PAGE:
Our Soil Analysis Part 2 – Where We are Going and How We are Getting There

Our last post we discussed the results of our last soils analysis. This was our graphical analysis:wkgsoil.xls

Well, where should we be? And how should we get there? Let’s work left to right.

Organic Matter

Optimum for clay loam: 3-5%
We are currently at 2.6% so we have some work to do to increase the soil organic matter. Here is where we need to be careful. Our phosphorus levels are very high and some composts will increase phosphorus levels, particularly composted manures, which we have a lot of. We are going to need to consider a different route in adding more organic matter.
The Remedy:
Compost from crop residue and yardwaste tends to have lower phosphorus residues so we will be utilizing this type of compost this year. Napa Waste and Recycling sells compost for $10/cu. yd. which is a screaming deal compared to other suppliers. Compost weighs approximately 1,300 lbs per cubic yard. Soil weighs about 46,000 lbs per 1,000 sf x 6″ deep. 4% organic matter equals just over 1,800 lbs of compost. We currently have 2.6% organic matter or 1,196 lbs so we will need to add 600 lbs or half of cubic yard, give or take.

Nitrogen

Optimum level for vegetables: 40 ppm
We are fairly deficient in Nitrogen having less than half of what we need for vegetables. Nitrogen is tricky as you don’t want to dump a bunch on all at once. Doing so will lead to overgrowth or burning of plants.
The Remedy:
We’re going to go with feather meal which is a slow release (6-9 months) nitrogen fertilizer. It also won’t add any additional phosphorus to the soil as it’s NPK is 13-0-0. 13% of feather meal is nitrogen so for every pound of feather meal we apply we are adding 0.13 lbs of nitrogen. The recommendation is that we add 2.9 lbs of nitrogen per 1,000 sf. Since our garden beds are just over that we’ll round up to 3.0 lbs total. We will then need to apply 23 lbs of feather meal to our beds. The recommendation above says to do half before planting and the second half  later on to avoid salt damage. Since we are not using a chemical fertilizer and it is slow release we will go ahead and apply all of it.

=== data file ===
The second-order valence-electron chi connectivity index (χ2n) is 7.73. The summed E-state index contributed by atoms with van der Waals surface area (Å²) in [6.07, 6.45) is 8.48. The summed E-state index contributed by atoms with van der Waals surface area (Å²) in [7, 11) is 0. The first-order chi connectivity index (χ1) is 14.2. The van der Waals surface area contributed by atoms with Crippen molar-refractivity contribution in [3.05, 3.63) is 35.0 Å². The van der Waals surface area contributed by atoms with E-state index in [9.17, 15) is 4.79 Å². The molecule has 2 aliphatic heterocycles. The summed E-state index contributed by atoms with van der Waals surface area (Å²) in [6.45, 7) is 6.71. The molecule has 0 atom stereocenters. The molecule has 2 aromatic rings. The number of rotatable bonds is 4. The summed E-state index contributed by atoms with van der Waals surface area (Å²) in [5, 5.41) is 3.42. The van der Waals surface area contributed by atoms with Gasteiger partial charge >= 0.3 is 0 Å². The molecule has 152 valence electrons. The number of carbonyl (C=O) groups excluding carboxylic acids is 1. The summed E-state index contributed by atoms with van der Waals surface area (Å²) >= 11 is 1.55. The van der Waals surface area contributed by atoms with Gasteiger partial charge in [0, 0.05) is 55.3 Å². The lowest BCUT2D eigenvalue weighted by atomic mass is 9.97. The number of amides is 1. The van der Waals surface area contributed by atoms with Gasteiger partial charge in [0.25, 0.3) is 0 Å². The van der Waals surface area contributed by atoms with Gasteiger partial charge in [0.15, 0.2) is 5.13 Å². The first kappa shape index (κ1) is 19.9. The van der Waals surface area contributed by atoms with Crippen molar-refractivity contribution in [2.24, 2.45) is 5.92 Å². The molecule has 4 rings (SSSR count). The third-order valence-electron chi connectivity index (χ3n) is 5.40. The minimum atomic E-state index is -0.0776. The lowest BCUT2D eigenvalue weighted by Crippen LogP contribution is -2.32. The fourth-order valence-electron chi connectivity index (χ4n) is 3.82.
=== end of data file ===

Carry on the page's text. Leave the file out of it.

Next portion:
Phosphorus

Optimum Level: 80-100 lbs per acre
We currently have, depending on which test we follow, 95-125 ppm of phosphate in our soil. Converted to pounds per acre and we have 190-250 lbs/acre. We have over double of what we need. The upper threshold of phosphorus is 300 lbs/acre. Above that limit and it starts to become a pollution issue.
The Remedy:
For now there isn’t really a remedy other than reducing the amount of phosphorus we apply to the soil. Removing all crop waste and not putting it back on the soil can also help reduce it. The one benefit of having a high phosphorus level is that it binds with any lead that is in the soil stabilizing it so it is no longer hazardous. The EPA is currently applying massive amounts of phosphorus in the form of fish bones to urban gardens throughout Oakland to help bind lead pollution in the soil.

Potassium

Optimum Level: 120-200 ppm and 5% CEC
We are above the optimum level of potassium which is fine. Plants will just absorb more potassium than they need. Too much potassium, however, can antagonize the uptake of calcium.
The Remedy:
None. If we were deficient we would add sulfate of potash since we are also deficient in sulfur. If sulfur levels were fine we’d go with greensand to replenish potassium levels.

Magnesium

Optimum Level: 30-70 ppm and 15% CEC
Clearly our soil has plenty of magnesium. Actually levels are high enough that they can cause drainage problems and potassium uptake issues.
The Remedy:
Increasing soil calcium:magnesium to a ratio of 5:1 will help reduce the CEC through competition. If we were deficient I would add K-Mag.

Calcium

Optimum Level: 5:1 Calcium:Magnesium ration and 65-75% CEC
Considering our clay loam, the low level of calcium is concerning. We do have issues with blossom end rot on tomatoes and peppers (caused by calcium deficiency) and we usually can help mitigate that by throwing in some egg shell into the planting hole. It appears that we need to do something as a whole.
The Remedy:
Gypsum will be applied at 20 lbs per 1,000 sf per the recommendation on the soils analysis. The gypsum will also help improve the sulfur deficiency.